Unperformable plays?
December 25, 2007 10:00 PM   Subscribe

What well-known (or lesser-known) plays are written intentionally so as to be unperformable -- only readable as scripts? I'm thinking stage directions along the lines of pulls out a handgun and fires at random into the audience, or that instruct the actors to walk on the ceiling, or specification in the dramatis personae that goats are to be cast in speaking parts. Who's employed this device to the greatest artistic effect?
posted by electric water kettle to Writing & Language (24 answers total) 16 users marked this as a favorite
The Orchid Thief by Susan Orlean was long considered to be untranslatable into a movie script (until Charlie Kaufmann made one about just that problem out of it - Adaptation).

I know, not a play per se. just trying to help.
posted by krautland at 10:10 PM on December 25, 2007

This is the book you want.
posted by hermitosis at 10:13 PM on December 25, 2007 [1 favorite]

Why do you ask? (I've spent the afternoon collaboratively writing an unproducible play with several friends. I'd like to nominate it, but it isn't even properly formatted yet, much less 'known'!)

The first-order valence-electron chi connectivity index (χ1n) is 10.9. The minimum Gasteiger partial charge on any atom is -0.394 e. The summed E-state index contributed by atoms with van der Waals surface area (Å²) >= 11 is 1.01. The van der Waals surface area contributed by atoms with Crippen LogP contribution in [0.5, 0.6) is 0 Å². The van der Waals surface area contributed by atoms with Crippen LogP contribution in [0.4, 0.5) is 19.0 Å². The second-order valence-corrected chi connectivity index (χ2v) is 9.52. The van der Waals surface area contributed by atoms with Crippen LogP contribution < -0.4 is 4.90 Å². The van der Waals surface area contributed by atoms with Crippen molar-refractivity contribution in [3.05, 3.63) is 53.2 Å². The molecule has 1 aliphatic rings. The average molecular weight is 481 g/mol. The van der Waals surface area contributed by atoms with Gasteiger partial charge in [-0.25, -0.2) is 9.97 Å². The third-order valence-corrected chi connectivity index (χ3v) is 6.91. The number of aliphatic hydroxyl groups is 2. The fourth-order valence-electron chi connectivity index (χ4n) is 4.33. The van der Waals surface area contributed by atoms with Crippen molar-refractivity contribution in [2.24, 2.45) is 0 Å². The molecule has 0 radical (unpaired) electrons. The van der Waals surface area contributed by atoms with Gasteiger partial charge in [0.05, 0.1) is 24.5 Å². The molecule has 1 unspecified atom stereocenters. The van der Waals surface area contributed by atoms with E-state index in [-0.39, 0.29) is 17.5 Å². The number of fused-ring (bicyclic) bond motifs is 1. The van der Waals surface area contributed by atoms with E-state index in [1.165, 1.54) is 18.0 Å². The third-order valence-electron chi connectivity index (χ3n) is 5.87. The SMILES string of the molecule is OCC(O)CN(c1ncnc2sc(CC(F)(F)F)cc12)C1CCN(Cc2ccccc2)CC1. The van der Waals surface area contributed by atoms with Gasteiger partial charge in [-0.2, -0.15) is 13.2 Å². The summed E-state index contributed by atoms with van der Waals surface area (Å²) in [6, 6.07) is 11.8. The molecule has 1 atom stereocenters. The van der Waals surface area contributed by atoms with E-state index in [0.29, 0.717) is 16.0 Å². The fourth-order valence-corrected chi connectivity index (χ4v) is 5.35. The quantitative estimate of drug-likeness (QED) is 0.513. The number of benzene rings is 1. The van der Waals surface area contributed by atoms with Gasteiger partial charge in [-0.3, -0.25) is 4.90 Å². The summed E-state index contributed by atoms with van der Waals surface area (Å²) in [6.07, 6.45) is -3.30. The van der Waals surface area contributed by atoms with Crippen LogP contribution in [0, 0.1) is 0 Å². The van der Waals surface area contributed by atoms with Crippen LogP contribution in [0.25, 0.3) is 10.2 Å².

posted by soviet sleepover at 10:21 PM on December 25, 2007

"Circe" from Joyce's Ulysses is 200 pages of sheer unperformable dramatic madness (and my personal favorite episode from the novel) Full text here.
posted by whimwit at 11:05 PM on December 25, 2007 [1 favorite]

Wyndham Lewis' Enemy of the Stars is really actually a novel, but is presented in the form of a play. It is not intended to be performed, contains no dramatic action, but is intended only for reading.

And while technically not unperformable, Tristan Tzara's The Gas Heart (full text available here) defies the notion of translating text to stage and has been referred to as not only anti-text but anti-body. It also contains such Dada stage directions as 'Dance of the gentleman fallen from a funnel in the ceiling onto the table.'
posted by shakespeherian at 12:01 AM on December 26, 2007 [1 favorite]